This is one of 3 different things. It is either a chimney (I don't know what a "chimney enclosure" is nor where it is covered in the IRC), or brick wall, or veneer.

    Veneer, by definition, is adhered or anchored to a wall. This does not appear to be the case, so IRC 703.7 does not apply.

    If it is a brick wall it must be constructed according to IRC Section R606. Section R606.4 requires masonry support to the foundation and R606.12.2.2 requires horizontal and vertical reinforcement.

    If it is a chimney it must comply with IRC Chapter 10, which also requires reinforcement and a foundation as I already stated.

    It seems pretty clear to me.....

    Thom Huggett, PE, SE, CBO

  24. #24
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    Default Re: Am I overthinking this??

    Quote Originally Posted by Thom Huggett View Post
    You guys in non-seismic areas think a lot different than we do in seismic areas. I have personally seen a brick chimney laying in pieces all over someone's back yard after a rather minor earthquake because the contractor didn't grout between the flu and the brick. It was an empty brick tube, just like in Jeff's photos, and thank God no one was standing next to it at the time.
    Correct.

    It is an empty brick tube. I have also seen them lying on the ground and on roofs from high wind events ... no shakey earth here.

    it is a chimney it must comply with IRC Chapter 10, which also requires reinforcement and a foundation as I already stated.

    It seems pretty clear to me.....
    Yep ... pretty clear that it is an empty brick tube as it does not resemble those pretty pictures of masonry chimneys the IRC shows.

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  25. #25
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    Default Re: Am I overthinking this??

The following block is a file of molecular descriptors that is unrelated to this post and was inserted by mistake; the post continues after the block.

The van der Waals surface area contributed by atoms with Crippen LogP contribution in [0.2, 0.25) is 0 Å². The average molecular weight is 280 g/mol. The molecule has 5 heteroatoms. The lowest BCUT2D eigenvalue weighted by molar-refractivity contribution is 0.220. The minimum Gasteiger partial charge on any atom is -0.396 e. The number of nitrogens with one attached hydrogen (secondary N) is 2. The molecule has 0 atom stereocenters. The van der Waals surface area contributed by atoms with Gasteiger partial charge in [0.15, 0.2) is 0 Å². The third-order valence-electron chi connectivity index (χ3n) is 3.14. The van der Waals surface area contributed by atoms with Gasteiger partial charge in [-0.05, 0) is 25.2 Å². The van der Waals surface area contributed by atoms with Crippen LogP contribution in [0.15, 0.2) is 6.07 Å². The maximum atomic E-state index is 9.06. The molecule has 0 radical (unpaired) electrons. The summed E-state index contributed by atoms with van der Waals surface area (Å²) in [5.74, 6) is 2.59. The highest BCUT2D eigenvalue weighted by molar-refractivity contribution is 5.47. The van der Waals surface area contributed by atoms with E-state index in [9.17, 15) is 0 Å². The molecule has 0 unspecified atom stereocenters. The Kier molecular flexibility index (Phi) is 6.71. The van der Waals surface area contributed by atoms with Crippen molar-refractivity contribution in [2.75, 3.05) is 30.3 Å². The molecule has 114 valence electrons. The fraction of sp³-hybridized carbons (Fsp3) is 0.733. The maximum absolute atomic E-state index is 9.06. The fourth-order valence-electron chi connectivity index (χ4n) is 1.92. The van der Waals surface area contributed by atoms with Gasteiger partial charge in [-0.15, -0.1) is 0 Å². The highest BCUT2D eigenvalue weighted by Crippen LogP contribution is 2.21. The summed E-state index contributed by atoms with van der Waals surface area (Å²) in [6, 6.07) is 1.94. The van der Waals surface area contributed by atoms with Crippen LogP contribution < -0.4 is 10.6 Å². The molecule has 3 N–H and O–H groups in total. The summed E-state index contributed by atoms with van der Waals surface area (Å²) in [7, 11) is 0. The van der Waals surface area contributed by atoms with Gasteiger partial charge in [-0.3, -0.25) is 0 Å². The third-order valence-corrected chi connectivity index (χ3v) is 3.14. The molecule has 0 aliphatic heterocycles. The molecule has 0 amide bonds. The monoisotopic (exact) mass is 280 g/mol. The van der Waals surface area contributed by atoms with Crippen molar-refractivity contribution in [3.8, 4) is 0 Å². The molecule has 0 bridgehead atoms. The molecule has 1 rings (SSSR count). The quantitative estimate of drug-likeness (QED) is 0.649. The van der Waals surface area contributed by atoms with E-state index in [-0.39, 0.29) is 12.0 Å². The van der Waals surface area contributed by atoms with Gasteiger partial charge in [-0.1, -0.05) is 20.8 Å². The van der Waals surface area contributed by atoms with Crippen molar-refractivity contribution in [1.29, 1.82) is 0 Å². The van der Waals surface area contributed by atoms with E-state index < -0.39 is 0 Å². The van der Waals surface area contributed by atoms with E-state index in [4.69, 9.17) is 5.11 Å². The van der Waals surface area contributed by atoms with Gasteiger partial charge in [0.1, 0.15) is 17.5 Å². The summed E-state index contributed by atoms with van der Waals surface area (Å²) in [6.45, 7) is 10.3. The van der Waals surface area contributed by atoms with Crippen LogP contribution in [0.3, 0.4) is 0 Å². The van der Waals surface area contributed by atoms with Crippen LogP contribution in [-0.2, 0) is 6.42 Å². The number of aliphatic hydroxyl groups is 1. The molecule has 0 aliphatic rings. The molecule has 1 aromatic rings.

It is a brick "chase".

    Keep the fire in the fireplace.

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    Default Re: Am I overthinking this??

    Quote Originally Posted by Bob Harper View Post
    It is a brick "chase".
    What are the elements that make up a "chase"? The IBC defines a wall as, "A vertical element....used to enclose space." (I know some of you don't like the IBC, but it is published by the same organization as the IRC, and the IRC definition is worthless). So if you want to insist that this is not a chimney, then call it a "chase," and the chase "walls" must meet IRC R606.

    Now, what to do about it. As has been previously stated, tearing down the house to install a foundation is not practical. I suggest that the situation be reviewed by a licensed engineer, who would probably require additional framing and sheathing on the support structure in the attic, and also perhaps some external bracing of the brick structure to the roof. It should at least be cited in any report as a possible falling hazard in the event of high winds or seismic activity.

    Thom Huggett, PE, SE, CBO

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    Default Re: Am I overthinking this??

    One could mechanically attach ties to the brick from inside, construct walls up inside, then attach the ties to the wall, making it unto defacto brick veneer.

    It would still require an engineer to sign off on it ... but that puts us all the way back to my earlier post about it and why it is not brick veneer ...

    At least the brick would be anchored in place so Thom, I, and others won't find the brick laying on the ground or the roof.

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  28. #28
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    Default Re: Am I overthinking this??

    Quote Originally Posted by Thom Huggett View Post
    If it is a chimney it must comply with IRC Chapter 10, which also requires reinforcement and a foundation as I already stated.
    It is not a chimney by definition:

    2012 IRC (underlining is mine)
    - CHIMNEY. A primary vertical structure containing one or more flues, for the purpose of carrying gaseous products of combustion and air from a fuel-burning appliance to the outside atmosphere.
    - CHIMNEY TYPES.
    - - Residential-type appliance. An approved chimney for removing the products of combustion from fuel-burning, residential-type appliances producing combustion gases not in excess of 1,000F (538C) under normal operating conditions, but capable of producing combustion gases of 1,400F (760C) during intermittent forces firing for periods up to 1 hour. All temperatures shall be measured at the appliance flue outlet. Residential-type appliance chimneys include masonry and factory-built types.